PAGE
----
Game 5 Notebook: Firsts for Cleary, Lidstrom?
"Newfie" CLeary looks to add name to Cup; Lidstrom first Euro captain
DETROIT -- While its founders may have been fishermen and sailors, the small town of Harbour Grace, Newfoundland has also kept strong loyalties to its hockey players.
It is the home of Red Wings forward Dan Cleary – who hopes to make history as the first Newfoundlander to have his named etched into the Stanley Cup.
Cleary became the second native of Newfoundland – the first in more than 40 years – to complete in the Stanley Cup finals. Alex Faulkner, also a native of Harbour Grace played for the Red Wings from 1962-64.
With 209 points (84 goals, 125 assists) in 540 games over 10 NHL seasons, Cleary ranks second on the all-time NHL scoring list among Newfoundland-born players, trailing Keith Brown (68-274--342).
Cleary has certainly made his mark here in Detroit – especially in the playoffs – scoring one of his two goals in Game 1 of the Stanley Cup finals against Pittsburgh.
For Newfoundlanders and Detroiters alike, Clearly is a special player.
“He’s a real useful player for us,” Wings general manager Ken Holland said. “He can play on your checking line he can also play on your top six forwards he can play on the power play, he kills penalties. Those types of players are hard to find.”
Cleary has spent the past three seasons with the Red Wings.
“He’s had two great years for us,” said Holland. “A year ago he had a breakout year. He had 20 goals and 40 points. He’s a real good two-way player. He’s become a net font presence for us.”
Cleary was looking to have an even bigger year this season, but a fractured jaw forced him to miss 19 games between February and March.
“He was on pace to maybe get 30 goals and between 50 - 60 points,” said Holland. “In the last few games, he’s finally starting to get back to where he was prior to getting injured.”
MAKING HIS MARK: On Jan. 10, Cleary played in his 522nd NHL game and passed Darren Langdon for the No. 2 sport for the most NHL games by a Newfoundland-born player. Cleary now trails only Keith Brown, who played in 876 games.
Dan Cleary’s successful penalty shot in Game 5 of last spring’s Western Conference quarterfinal vs. Calgary (4/21/07) was only the second successful penalty shot in franchise history. It was also the only successful penalty shot taken in the 2007 Stanley Cup playoffs.
Prior to Cleary’s successful penalty shot, Petr Kilma was the only Red Wings’ player to score on a penalty shot in the playoffs. He scored on April 9, 1988 at Toronto on Maple Leafs’ goalie Allan Bester.
NICK MAKES EUROPEAN HISTORY: If the Wings win the Cup, defenseman Nicklas Lidstrom will become the first European player to captain his team to a Stanley Cup title. Lidstrom has already won three Cups with Detroit, and earned the Conn Smythe Trophy (as playoff MVP) in 2002.
Lidstrom is only the fifth Red Wings’ captain to lead his team to the Stanley Cup finals. (Steve Yzerman, Ted Lindsay, Sid Abel and Doug Young are the others.)
Lidstrom is appearing in his 16th consecutive playoffs, setting a new Red Wings’ record for consecutive appearances in the postseason. The record was originally established by Yzerman, who played 15 consecutive postseasons with Detroit from 1991-2006.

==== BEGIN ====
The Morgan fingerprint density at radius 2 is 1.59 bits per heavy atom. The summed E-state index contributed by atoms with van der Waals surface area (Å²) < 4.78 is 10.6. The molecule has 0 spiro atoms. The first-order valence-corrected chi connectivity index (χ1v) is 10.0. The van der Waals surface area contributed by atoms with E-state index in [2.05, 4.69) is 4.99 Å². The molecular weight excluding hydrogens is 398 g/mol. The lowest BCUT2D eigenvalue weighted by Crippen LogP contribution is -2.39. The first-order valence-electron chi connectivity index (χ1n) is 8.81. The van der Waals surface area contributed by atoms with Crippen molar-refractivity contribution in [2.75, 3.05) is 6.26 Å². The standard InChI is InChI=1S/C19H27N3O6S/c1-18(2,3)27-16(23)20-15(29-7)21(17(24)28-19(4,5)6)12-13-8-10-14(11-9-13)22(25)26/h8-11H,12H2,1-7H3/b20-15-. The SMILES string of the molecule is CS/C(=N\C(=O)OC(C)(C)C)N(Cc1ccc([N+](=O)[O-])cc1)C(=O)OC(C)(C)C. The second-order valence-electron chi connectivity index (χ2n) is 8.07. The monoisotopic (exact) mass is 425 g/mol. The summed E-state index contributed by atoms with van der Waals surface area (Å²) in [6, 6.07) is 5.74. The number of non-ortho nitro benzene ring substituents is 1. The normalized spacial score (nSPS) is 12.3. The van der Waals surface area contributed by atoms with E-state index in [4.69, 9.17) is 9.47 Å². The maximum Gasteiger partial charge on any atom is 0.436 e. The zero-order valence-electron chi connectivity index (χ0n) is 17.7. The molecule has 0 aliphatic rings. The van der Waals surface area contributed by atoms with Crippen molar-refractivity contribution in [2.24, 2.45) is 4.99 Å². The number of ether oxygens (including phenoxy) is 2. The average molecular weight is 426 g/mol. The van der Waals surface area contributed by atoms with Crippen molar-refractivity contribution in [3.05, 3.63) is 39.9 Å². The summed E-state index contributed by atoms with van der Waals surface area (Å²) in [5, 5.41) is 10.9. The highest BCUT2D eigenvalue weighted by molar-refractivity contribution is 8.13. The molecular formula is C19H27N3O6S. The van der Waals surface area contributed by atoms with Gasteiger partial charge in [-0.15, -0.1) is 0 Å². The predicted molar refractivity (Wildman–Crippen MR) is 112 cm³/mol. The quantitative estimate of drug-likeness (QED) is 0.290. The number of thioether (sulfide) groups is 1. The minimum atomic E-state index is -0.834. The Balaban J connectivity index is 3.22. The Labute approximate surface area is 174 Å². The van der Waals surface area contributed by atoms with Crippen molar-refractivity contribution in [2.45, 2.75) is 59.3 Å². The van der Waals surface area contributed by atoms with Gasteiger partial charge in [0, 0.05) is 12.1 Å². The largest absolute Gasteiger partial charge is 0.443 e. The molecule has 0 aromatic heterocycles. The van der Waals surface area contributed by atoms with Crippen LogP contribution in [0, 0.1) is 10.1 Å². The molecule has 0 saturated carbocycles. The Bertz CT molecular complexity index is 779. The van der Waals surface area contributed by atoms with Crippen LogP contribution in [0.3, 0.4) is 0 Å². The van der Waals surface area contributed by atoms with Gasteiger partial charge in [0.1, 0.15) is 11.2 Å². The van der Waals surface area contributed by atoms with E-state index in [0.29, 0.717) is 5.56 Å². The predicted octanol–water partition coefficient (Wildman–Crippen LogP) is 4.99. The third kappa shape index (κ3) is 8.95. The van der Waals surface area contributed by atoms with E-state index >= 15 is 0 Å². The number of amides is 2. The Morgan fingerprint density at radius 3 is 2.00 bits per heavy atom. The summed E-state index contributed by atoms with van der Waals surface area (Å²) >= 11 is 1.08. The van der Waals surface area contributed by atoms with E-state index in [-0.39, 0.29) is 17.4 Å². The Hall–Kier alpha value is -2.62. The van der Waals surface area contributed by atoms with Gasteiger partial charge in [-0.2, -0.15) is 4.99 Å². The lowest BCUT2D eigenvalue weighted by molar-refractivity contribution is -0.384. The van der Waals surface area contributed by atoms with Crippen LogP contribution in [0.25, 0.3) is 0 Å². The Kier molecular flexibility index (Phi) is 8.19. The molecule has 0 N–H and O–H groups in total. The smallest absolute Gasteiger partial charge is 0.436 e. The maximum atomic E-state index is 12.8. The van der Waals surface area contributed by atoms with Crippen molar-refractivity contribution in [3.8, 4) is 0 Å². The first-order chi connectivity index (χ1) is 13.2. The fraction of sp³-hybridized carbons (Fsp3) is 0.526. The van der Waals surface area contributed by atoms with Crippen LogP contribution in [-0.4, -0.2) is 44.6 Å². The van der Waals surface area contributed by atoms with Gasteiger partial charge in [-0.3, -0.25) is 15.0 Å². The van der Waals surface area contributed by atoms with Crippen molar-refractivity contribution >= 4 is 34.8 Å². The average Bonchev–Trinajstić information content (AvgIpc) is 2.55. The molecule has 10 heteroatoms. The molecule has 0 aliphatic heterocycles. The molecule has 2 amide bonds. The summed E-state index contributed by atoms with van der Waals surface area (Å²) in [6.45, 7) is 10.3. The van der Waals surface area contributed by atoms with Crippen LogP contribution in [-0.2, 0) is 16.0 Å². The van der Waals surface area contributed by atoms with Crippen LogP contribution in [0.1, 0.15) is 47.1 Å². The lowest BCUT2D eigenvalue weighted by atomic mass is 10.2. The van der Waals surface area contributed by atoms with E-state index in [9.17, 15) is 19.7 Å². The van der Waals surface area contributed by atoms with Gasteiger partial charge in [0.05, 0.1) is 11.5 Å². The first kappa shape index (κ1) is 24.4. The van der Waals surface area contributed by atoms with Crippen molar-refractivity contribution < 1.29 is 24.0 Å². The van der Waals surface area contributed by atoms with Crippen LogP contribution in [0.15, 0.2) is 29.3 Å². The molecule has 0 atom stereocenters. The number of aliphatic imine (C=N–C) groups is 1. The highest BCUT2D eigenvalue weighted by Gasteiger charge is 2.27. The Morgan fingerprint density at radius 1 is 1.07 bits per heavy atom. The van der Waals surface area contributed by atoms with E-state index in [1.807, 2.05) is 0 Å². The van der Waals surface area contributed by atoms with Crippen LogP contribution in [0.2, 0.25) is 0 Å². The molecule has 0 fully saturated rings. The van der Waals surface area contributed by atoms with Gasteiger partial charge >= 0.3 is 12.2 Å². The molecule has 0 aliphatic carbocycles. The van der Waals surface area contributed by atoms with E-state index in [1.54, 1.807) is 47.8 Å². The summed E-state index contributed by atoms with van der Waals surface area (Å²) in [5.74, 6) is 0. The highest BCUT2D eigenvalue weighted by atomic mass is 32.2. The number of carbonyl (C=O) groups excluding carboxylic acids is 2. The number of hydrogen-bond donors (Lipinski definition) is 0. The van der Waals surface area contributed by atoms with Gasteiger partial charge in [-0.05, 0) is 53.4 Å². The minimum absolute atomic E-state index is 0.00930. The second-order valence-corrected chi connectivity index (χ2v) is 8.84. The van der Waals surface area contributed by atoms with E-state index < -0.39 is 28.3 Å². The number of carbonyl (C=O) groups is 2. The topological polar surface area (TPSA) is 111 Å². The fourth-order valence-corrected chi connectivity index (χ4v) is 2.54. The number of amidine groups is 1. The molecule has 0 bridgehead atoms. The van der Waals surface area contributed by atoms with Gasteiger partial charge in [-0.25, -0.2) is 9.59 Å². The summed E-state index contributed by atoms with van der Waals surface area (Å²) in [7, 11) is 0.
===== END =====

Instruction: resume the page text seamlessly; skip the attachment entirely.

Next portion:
In Game 5 of Detroit’s first round playoff series vs. Nashville, Lidstrom moved past Yzerman for most career postseason games played in team history. Lidstrom has now played in 212 career postseason games. Yzerman played in 196 playoff contests.
CENTURY CLUB: Lidstrom recorded his 100th career postseason assist in Game 3 of Round 2 vs. Colorado. Since then, he has added seven more assists to bring his career total to 107. Lidstrom needs one more playoff assist to catch Denis Potvin (108) for seventh all-time among NHL defensemen.
GM DEBATE: As the Red Wings and Penguins prepared for Monday’s Game 5 at Joe Louis Arena, a few blocks east, the NHL general managers met for a committee meeting at the Detroit Marriott to discuss possible changes, one of them, regarding the issue of injury disclosure to the media.
“Over the regular-season, I don’t have as much of a problem disclosing that a player has an injury and that he’s out for a period of time because the season is six months long,” Holland said. “But I really think once you get down to late regular-season … sometimes you only play seven-game series and you’re eliminated. And to be worrying about whether a player can play three and four weeks from now, I think the fans here in the playoffs are only concerned with the game that night.”
The issue of injury disclosure has come to the forefront only in recent years – as teams try to search for advantages against opponents.
“Obviously, there’s a competitive aspect,” added Holland. “The games are huge, and you know if the other team’s got a player hurt in some areas, you’re going to try to obviously go a little harder in that area.”
“From my perspective, it allows players to target other players,” Anaheim GM Brian Burke said. “You saw that the other night with (Johan) Franzen. It’s common knowledge he’s got a head injury and someone pokes him in the melon.”
While Burke insisted that this not an immediate priority, he acknowledged it is a growing concern for the NHL.
“Our team does it, too,” said Burke. “If we know a guy’s got a bad shoulder, we’re
gonna throw the puck in his corner; if he’s a defenseman, we’re gonna
try to get him on the fore check and hit him hard. I think it puts your
players at risk.”
DRW.com writer Lindsay Unger contributed to this report